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Acta zoológica mexicana

versão On-line ISSN 2448-8445versão impressa ISSN 0065-1737

Acta Zool. Mex vol.20 no.2 Xalapa Ago. 2004


First record of a subterranean termite, Coptotermes havilandi Holmgren (Isoptera: Rhinotermitidae), on the west coast of North America (Mexico)


Marisa Vianna Ferraz1 & José Tulio Méndez-Montiel2


1 Museu de Zoologia, Universidadde de São Paulo (USP), Caixa Postal 42694, São Paulo, SP 04299-970, BRAZIL. E-mail:

2 Universidad Autónoma Chapingo, División de Ciencias Forestales, Chapingo, MÉXICO. E-mail:


Recibido: 19 de noviembre 2002
Aceptado: 8 de diciembre 2003



The subterranean termite, Coptotermes havilandi Holmgren, is reported from a previously undocumented site located in Manzanillo, Colima, Mexico. This is the first record of that exotic species on the West Coast of North America. Termites were found inhabiting and damaging pine logs in a fiscal warehouse at Manzanillo harbor. Their proximity to the harbor, in addition to the lack of any other infestations in the surroundings, suggests that they were probably introduced as a result of maritime trade. New distribution records are also reported in Mexico City (Mexico) and the State of Pará (Brazil). This study shows that that species continues being introduced in many countries despite the efforts of harbor quarantines.

Key Words: Coptotermes havilandi, distribution, new record, Mexico.



El termes subterráneo, Coptotermes havilandi Holmgren, se registra de un sitio previamente no documentado localizado en Manzanillo, Colima, México. Es el primer registro de esta especie exótica en la costa oeste de América del Norte. Esta especie fue encontrada dañando tablas nuevas de pino almacenadas en una bodega fiscal del puerto de Manzanillo. Su proximidad al puerto, así como la falta de infestaciones en los alrededores, sugiere que muy probablemente fue introducida por vía marítima. También se incluyen nuevos registros de distribución en la Ciudad de México, D.F. (México) y para el estado de Pará (Brasil). Este trabajo muestra que la especie continúa siendo introducida por el hombre a muchos países a pesar de las cuarentenas establecidas.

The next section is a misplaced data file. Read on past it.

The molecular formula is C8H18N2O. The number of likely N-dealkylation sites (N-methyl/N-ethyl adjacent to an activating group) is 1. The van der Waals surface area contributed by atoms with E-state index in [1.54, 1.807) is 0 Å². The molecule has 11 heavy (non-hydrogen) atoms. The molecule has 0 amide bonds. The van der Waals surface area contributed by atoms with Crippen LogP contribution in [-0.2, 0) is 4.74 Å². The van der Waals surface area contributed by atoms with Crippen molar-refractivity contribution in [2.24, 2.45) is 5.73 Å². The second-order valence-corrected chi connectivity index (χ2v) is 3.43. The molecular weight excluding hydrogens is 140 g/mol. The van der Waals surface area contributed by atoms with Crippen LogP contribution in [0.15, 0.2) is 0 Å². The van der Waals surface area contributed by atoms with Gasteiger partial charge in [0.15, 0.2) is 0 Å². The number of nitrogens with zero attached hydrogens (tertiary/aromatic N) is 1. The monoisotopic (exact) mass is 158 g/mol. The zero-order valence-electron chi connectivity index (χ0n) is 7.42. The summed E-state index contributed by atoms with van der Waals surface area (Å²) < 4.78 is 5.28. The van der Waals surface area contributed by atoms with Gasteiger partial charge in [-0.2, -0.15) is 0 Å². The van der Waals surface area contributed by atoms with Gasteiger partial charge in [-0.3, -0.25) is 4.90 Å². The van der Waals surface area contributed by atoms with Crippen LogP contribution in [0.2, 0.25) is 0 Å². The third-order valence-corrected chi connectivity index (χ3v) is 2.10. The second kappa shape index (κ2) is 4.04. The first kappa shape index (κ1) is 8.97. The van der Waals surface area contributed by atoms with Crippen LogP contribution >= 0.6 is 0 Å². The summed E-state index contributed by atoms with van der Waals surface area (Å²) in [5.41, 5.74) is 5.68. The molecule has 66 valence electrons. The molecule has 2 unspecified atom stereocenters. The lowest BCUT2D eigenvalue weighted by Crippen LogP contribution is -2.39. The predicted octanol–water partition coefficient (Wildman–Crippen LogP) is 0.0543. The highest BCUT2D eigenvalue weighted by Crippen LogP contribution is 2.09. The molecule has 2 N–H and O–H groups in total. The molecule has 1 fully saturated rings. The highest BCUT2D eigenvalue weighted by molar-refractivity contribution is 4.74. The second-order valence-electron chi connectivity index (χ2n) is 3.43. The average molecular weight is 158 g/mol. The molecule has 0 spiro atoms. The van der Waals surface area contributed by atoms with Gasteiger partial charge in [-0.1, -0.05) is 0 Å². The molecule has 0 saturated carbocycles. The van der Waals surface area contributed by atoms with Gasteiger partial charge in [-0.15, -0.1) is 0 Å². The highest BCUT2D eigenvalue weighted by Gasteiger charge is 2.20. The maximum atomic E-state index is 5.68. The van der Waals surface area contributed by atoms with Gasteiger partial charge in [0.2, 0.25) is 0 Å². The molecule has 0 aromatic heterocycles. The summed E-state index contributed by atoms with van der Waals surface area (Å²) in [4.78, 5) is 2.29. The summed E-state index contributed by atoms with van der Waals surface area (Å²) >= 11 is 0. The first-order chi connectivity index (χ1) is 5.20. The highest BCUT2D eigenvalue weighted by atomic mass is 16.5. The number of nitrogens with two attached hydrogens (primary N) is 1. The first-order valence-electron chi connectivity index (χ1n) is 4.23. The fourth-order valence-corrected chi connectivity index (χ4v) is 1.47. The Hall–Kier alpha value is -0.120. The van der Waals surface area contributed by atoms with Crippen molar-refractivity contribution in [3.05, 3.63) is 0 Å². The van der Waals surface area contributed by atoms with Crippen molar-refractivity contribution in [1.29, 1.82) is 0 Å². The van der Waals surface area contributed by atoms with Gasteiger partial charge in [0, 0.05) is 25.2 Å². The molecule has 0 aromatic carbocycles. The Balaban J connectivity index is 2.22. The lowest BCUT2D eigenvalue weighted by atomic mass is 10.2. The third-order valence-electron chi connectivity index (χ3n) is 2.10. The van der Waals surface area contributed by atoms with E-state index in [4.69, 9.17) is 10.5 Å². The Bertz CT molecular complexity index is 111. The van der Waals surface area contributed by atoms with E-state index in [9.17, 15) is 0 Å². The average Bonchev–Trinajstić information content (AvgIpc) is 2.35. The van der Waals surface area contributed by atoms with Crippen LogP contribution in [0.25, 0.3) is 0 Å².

Palabras Clave: Coptotermes havilandi, distribución geográfica, primer registro, México.



Coptotermes havilandi Holmgren, an Oriental termite species, is one of the most destructive wood pests and once introduced accidentally into many countries through human activity it has often been well adapted to such new environments (Gay 1967). The causes of those accidents are related to the transport of infested timber and to the fact that in that species individuals can develop into neotenic reproductives (Coaton & Sheasby 1976), what may give to this species a better capability to adapt in the new environment. Exotic species usually become of great economical significance though seldom invade native environments; instead, they remain in places modified by man (Gay 1969).

Nowadays, the distribution of C. havilandi includes the three Americas, Tahiti, Asia and African continent and adjacent islands (Ferraz 2000). Its relatively recent introduction in the USA (Su et al. 1997) reveals current lack of control in harbor cities. In Brazil, it was probably introduced at the beginning of the last century through the ports of Rio de Janeiro (RJ) and Santos (SP) (Araujo 1958). Since then, this species has been slowly moving into neighboring localities as well as countryside. It is currently considered the major structural pest in the city of São Paulo (SP) (Lelis 1995). Recently, there was also one introduction in Northeastern Brazil, in the state of Pernambuco (Fontes & Veiga 1998), although the authors did not present further data concerning the presence or absence of swarmers and/or a nest. All previous records of new occurrences of C. havilandi in the Americas have been on the east coast and close to harbors (Fig. 1).